“Real Steel” is the People’s Champion

by Nicholas Robinson

In the near future, robots have taken over for humans in the boxing ring. A former boxer and small-time promoter (Hugh Jackman) struggles to make a living with patched-up robots in shady venues. When he discovers he has an 11-year-old son (Dakota Goyo) who believes that a robot found in the junk heap has what it takes to win, he finds himself with a shot at the big time. – IMDB.com

 Hey guys, this is my first post in a long time and I am coupling with it the announcement of the indefinite postponement of all columns.  Honestly between schoolwork and more schoolwork (ye it’s that much) I literally cannot manage the consistency that those require (as you may have noticed).  However, I am still going to keep the site alive with weekly reviews of the movies I see and hopefully I can bring back some columns in the future.  So, I saw Real Steel this week at the theatre and it honestly surprised me.

When I saw the trailer for this movie, I expected a generic sports story of the underdog coming back to win the championship (except with robots) with the cheesy romance/relationship side story.  What I got was an honest father/son relationship story told through a “generic” sports story that wasn’t even about the robots, but about Charlie Kenton (Hugh Jackman).  I mean you don’t even meet Atom (who is the underdog robot in the story) until about 40 minutes into the movie after Hugh Jackman has already destroyed two robots.  So I love how this story just did a quick curveball there.  It was still cheesy but it worked.

The two main actors in this movie did an amazing job.  Hugh Jackman has always been a versatile actor, showing that he can do action, drama, comedy and romance throughout his career.  Now, he kind of combines all of those genres into this one performance that I thoroughly enjoyed.  The REAL surprise from this movie however, came from a little child by the name of Dakota Goyo who I never really noticed in two of his previous films but probably because I was focused more on the main aspects of those films.  However, his brilliant performance in this movie is making me want to re-watch those movies just to see if I missed out on something great in those movies.  Anthony Mackie and Kevin Durand also did a great job in their supporting roles.  Anthony Mackie got fun with his role especially in the beginning of the movie but Kevin Durand just got plain “ridonkulous!” with his extreme accent and demeanour and I loved every moment they were on screen.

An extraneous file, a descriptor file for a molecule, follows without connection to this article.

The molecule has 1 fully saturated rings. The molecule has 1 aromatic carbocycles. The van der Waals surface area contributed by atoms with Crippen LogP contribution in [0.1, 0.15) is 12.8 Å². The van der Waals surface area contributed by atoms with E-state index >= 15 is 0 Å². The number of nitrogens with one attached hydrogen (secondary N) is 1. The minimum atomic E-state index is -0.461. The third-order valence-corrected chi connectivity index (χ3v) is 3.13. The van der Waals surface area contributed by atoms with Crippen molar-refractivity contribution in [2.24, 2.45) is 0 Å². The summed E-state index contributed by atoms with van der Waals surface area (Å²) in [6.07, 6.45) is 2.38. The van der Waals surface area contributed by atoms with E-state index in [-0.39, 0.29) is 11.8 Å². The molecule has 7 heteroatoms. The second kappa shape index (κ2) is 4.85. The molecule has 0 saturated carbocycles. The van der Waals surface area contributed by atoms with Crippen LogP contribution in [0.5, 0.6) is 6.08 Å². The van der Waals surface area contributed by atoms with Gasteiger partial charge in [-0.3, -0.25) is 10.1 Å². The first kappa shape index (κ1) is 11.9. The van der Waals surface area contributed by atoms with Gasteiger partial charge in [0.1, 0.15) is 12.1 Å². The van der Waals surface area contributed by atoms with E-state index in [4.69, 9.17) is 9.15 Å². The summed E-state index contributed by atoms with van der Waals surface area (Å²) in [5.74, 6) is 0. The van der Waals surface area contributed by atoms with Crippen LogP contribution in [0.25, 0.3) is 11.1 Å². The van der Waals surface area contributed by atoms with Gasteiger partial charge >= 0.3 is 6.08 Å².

The visuals in this movie were pretty amazing.  Even though the robots were not the centre of focus in this movie, whenever they were on screen it really felt as if they were there, which I guess they were as it was a combination of CGI and animatronics but there was never a point in the movie where I went, “That is OBVIOUSLY CGI” or something like that.  I felt as if I was watching a newsreel of boxing matches that ACTUALLY featured robots, instead of a fictional movie.  That is a great achievement.

Even though this movie was put down by quite a bit of critics, I think that this is a very enjoyable movie that the general audiences will love.

IMDB says 7.5/10

RT says 61%

I say 8/10

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~ by sputnikreviews on October 16, 2011.

2 Responses to ““Real Steel” is the People’s Champion”

  1. Real Steel is a blast, an unabashed crowd-pleaser that mixes Rocky, Transformers, video games and father-son bonding to great, if corny, effect. Still didn’t need to be 127 minutes though. Nice review.

  2. I was a bit hard on this movie too but I can see why others would like it more than me. I like the gadgets and seeing this more subtle version of the future, as opposed to other sci-fis who would overdo their versions of the world might look in ten or so years.

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